Another Annoying Kid on the Train

It was a usual subway ride: people of all shapes and sizes, colors and creeds, races and religions all united by the need to get around NYC. All crowded on a little smelly train car holding onto the subway poles for dear life. And those who were lucky enough to have a seat had to hold their balance to prevent themselves from falling into the lap of the person next to them.

The subway experience wouldn't be complete without subway entertainment. From someone with a boom box blasting tunes and hanging upside down from the subway poles like a stripper to someone walking through the subway car with a change cup shaking it like a maraca: there was always something to see. The subway entertainment on this particular day was of the usual variety, a young kid selling chips and cookies to make a little extra cash.

He confidently strolled into the middle of the subway car so that everyone could see and hear him as he made his announcement. He was scrawny with long limbs wearing an oversized t-shirt and baggy jeans with matching Nike's and a backwards baseball cap. His face, smooth and youthful with facial hair scattered along his chin with a thin mustache forming right about his lips. Despite his small frame, the voice that came out his mouth was strong and powerful.

"Good afternoon ladies and gentlemen! Yea, I'm another one of those annoying kids on the train. Right now your wishing I would shut up but in the future this annoying kid on the train could be a successful entrepreneur, music artist and a success. And you gonna see me on TV and look back and say, I remember that annoying lil kid from the train that was trying to do the right thing. So support me today before I'm famous! 1 for chips, 2 for cookies, 3 to shut me up!"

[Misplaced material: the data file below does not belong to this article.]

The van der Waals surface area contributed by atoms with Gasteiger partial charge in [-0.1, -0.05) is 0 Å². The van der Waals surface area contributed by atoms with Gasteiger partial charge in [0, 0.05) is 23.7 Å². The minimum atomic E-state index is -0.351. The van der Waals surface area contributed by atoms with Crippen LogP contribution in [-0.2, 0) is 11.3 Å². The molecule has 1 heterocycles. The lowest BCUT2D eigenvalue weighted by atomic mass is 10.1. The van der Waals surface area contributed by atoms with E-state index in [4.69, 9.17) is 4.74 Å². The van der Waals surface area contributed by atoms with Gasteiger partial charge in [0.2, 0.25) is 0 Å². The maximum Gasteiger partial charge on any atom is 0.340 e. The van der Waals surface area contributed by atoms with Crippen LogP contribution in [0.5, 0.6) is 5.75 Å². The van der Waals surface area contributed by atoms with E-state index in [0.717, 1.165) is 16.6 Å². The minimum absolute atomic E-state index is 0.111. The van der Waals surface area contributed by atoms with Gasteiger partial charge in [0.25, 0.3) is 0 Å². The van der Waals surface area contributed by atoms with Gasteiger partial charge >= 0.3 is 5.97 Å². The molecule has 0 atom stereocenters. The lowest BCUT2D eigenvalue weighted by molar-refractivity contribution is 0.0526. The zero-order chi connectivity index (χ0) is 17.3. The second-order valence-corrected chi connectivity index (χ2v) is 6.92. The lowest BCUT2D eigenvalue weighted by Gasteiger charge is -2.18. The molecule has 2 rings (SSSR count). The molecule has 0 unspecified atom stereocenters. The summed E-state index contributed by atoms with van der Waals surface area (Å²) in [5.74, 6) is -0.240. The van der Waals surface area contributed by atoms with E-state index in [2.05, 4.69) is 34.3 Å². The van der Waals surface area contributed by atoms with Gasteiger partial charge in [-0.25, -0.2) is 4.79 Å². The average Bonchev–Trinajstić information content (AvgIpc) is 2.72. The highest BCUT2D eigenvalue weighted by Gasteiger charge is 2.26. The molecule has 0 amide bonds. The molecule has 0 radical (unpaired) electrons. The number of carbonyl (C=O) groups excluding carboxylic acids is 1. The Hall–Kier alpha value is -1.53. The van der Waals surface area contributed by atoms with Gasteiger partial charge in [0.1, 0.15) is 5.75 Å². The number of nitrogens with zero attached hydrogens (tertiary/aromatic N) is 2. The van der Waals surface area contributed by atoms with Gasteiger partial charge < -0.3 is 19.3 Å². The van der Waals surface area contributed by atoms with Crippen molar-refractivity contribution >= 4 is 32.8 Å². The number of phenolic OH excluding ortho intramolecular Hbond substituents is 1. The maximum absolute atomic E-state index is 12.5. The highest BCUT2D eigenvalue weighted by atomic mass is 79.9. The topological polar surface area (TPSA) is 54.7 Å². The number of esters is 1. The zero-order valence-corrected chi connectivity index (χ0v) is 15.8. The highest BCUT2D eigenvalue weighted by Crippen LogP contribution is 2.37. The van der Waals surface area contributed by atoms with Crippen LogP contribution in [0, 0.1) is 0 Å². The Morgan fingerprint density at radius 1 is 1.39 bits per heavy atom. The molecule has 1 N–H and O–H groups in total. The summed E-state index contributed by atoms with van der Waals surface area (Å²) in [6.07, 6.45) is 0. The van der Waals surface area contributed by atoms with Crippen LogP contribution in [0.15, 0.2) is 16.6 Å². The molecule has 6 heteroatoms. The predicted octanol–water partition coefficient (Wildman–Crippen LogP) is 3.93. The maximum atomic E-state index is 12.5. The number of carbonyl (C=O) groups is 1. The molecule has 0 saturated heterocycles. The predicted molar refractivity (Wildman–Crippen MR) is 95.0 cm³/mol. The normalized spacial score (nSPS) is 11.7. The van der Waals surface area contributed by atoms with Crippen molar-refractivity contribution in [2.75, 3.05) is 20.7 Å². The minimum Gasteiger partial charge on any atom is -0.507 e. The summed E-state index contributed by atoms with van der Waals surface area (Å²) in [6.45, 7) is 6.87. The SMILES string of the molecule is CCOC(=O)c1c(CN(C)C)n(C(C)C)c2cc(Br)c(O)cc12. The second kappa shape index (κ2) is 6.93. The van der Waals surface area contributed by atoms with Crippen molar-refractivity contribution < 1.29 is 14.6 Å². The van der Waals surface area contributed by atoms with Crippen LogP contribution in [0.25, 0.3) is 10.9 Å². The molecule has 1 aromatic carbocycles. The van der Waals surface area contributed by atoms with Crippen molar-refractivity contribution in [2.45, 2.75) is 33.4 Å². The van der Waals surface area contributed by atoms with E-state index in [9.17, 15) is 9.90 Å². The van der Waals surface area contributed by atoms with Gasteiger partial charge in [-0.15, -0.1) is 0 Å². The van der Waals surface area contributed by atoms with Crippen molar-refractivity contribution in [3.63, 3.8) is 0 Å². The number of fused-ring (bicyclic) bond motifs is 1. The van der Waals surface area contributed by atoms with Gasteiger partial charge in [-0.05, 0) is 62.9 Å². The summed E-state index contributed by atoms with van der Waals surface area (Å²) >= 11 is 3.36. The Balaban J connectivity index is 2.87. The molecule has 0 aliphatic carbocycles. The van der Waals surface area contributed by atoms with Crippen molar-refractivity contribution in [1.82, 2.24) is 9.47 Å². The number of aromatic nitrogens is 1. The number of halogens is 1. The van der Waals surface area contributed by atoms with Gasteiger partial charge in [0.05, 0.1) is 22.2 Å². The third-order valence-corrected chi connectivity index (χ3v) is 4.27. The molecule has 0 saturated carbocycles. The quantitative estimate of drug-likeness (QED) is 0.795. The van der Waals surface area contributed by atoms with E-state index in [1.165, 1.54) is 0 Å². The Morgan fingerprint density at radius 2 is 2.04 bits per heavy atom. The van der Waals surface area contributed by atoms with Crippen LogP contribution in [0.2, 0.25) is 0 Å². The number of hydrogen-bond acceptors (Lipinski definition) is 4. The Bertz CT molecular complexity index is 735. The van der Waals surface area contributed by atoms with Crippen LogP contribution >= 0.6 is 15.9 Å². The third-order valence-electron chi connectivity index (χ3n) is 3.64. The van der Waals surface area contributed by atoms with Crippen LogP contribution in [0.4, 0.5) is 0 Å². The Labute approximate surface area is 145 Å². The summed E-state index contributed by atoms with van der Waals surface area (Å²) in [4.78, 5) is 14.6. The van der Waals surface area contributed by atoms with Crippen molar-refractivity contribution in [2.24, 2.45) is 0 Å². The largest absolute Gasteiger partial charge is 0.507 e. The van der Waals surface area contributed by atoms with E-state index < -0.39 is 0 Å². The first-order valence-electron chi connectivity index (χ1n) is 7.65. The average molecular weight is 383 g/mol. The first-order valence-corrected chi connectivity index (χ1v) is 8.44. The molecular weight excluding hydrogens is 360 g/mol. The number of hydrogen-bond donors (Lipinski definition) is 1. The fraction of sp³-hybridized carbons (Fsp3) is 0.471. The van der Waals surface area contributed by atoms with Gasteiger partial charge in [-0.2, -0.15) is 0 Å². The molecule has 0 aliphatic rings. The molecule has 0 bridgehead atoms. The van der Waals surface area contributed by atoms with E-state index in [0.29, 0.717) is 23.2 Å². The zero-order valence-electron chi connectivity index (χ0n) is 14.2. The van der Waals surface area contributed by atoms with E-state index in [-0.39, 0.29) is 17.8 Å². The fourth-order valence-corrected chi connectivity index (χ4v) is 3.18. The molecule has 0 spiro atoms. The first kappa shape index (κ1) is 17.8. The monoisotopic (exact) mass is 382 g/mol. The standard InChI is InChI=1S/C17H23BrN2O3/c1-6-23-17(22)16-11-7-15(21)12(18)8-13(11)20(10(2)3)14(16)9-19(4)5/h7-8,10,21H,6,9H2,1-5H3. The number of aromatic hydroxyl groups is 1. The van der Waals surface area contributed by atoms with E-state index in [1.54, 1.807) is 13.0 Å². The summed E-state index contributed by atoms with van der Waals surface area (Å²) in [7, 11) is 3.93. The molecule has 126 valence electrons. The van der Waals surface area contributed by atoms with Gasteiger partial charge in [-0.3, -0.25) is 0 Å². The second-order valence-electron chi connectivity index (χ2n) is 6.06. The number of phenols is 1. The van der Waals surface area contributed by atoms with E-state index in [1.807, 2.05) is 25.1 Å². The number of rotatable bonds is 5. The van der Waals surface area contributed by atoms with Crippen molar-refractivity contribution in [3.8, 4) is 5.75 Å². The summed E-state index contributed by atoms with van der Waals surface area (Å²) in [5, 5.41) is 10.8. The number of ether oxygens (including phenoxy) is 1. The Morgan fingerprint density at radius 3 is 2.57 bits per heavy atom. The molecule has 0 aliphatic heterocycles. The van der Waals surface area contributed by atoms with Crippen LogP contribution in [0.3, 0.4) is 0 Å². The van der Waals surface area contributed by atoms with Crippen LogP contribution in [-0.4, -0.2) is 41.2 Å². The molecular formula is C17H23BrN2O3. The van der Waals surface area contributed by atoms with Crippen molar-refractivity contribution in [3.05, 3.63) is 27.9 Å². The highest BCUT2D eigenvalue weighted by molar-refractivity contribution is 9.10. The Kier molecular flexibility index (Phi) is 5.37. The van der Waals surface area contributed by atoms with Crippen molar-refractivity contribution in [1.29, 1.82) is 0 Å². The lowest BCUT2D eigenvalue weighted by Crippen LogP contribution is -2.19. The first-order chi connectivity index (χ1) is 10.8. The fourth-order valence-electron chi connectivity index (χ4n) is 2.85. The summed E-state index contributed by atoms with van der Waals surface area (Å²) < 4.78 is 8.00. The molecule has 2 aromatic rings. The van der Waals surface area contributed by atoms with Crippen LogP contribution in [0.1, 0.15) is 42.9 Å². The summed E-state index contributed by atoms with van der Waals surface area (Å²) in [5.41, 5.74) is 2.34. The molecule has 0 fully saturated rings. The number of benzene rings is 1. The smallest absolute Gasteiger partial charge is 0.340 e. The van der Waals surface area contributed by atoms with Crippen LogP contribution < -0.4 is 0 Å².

He made a few people who didn't have their iPhone headphones shoved in their ears crack a smile and proceeded to walk through the car to collect some money. Unfortunately his unique speech and delivery didn't score him any dollars. And unfortunately we will never know his story, where he has been and where he will go.

Instead of walking away in disappointment, he handed out free cookies to some of the children on the train before he disappeared through the subway doors. Their eyes lit up, he made their day, and mine too. He reminded me of my commitment to helping young men like him succeed. And if I had a dollar, he woulda got it.

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